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Cover Story - Putting a Smiley Face on the Job Picture Can’t Evade the Growing Tragedy - Left Margin - By Carl Bloice - Editorial Board

Mark Thompson interviews Carl Bloice 7pm ET May 14


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Michael T. Darda, chief economist at the research and trading firm MKM Partners, probably summed up last week’s message from Washington best, telling the New York Times, “Less bad is always a prelude to good.”

The things one learns.

We are being asked to believe that the results of the “stress tests” were “not as bad as some had feared.” And, that while the April unemployment figures “remain high,” the “freefall may be slowing.” Furthermore, one economist says that while a decrease in no-government payrolls “is disastrous,” it is “less disastrous than before.”

Thank the Lord for small favors, but to a lot of people these observations are not likely to be all that reassuring. Especially to those in the growing ranks of the unemployed, especially African Americans whose jobless rate rose to 15 percent in April. It is little comfort for the 17. 2 percent of black men now officially out of work, or the young African Americans who jobless rate now stands near 35 percent, over 10 points higher than it was last April.

But never mind and stop whining. Last Friday, the Times assured us that because the worsening employment situation “was slightly milder than expected,” the April jobless stats were “buoying hopes that better days are approaching.” “It’s just not getting worse at an accelerating rate anymore, and that’s often sign of better days ahead,” observes economic writer David Leonhard, even though “All in all, this was one of the worst jobs reports in the last 30 years.”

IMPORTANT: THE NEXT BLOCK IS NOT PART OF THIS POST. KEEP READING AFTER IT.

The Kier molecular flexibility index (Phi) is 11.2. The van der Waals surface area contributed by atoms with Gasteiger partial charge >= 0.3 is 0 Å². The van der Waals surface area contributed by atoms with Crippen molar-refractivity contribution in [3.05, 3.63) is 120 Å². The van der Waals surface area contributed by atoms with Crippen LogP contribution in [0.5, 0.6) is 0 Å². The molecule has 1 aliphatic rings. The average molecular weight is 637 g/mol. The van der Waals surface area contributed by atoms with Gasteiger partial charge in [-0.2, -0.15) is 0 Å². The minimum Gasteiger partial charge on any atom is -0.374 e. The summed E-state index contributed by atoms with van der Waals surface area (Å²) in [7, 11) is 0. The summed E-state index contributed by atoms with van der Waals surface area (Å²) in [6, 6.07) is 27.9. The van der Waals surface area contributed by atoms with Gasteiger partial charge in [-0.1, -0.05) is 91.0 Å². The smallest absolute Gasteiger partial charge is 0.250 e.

“April proved to be a dismal month for technology sector jobs and overall employment, but there may be a light at the end of the tunnel,” said the people at, but “the pace of layoffs, at least in the tech sector, may be decelerating.”

You’ve got to hand it to President Obama. While he tries to be reassuring, he is seldom Pollyannaish. He said he found the slowing rate of job loss encouraging; still the recovery some people are looking for could take months or years.

Meanwhile, in one month – March t o April – the official unemployment rate for Black male workers over 20 years-of-age increased from 15.4 percent to 17.2 percent. For African American women it went from 9.9 percent to 11.5 percent. In New York City, the jobless rate for black men is reported to be somewhere near 50 percent.

Over the past two years joblessness has swelled in all major demographic groups. The jobless rate for white male workers increased from 8 percent to 8.5 percent in April. And for Latino workers the rate is now 11.3 percent

The jobless rate for African American between 16 and 19 years old rose 32.5 percent to 34.7 percent between March and April and the rate for young Latinos went from 24.9 percent to 26.5 percent over the same period.

Actually, economists say, the real over jobless rate for the nation is 15.8 percent if you figure in what the Bureau of Labor Statistics records as people who are “neither working nor looking for work but indicate that they want and are available for a job and have looked for work sometime in the recent past” and those employed part time for economic reasons or those who want and are available for full-time work but have had to settle for a part-time schedule.” Right now 23 million people are unemployed or underemployed.

“For those out of work, this recession has already proven to be the most punishing since the government began tracking the length of unemployment in 1948: Among the officially jobless, 27.2 percent were unemployed for more than six months, the highest figure on record.” reported the Times last week.

Referring to the latest government statistics, Dean Baker of the Center for Economic and Policy Research, commented, “While optimists will be inclined to find ‘green shoots’ in this report, on a close examination there is not much good news here. There appears to be some decline in the rate of private sector job loss, but this will largely disappear if the revisions follow the same pattern as in prior months. Furthermore, the slowdown in wage growth (almost zero in April) suggests that workers' purchasing power will be falling in the months ahead.”

“We have to start facing up to the fact we’re headed for an unemployment rate above 10 percent,” said Lawrence Mishel, president of the Economic Policy Institute, adding that the rate “will stay high for quite a while.” Mishel told Baker last week, that poverty and homelessness are increasing and “There are a whole lot of people who are going to be economically desperate for many years.”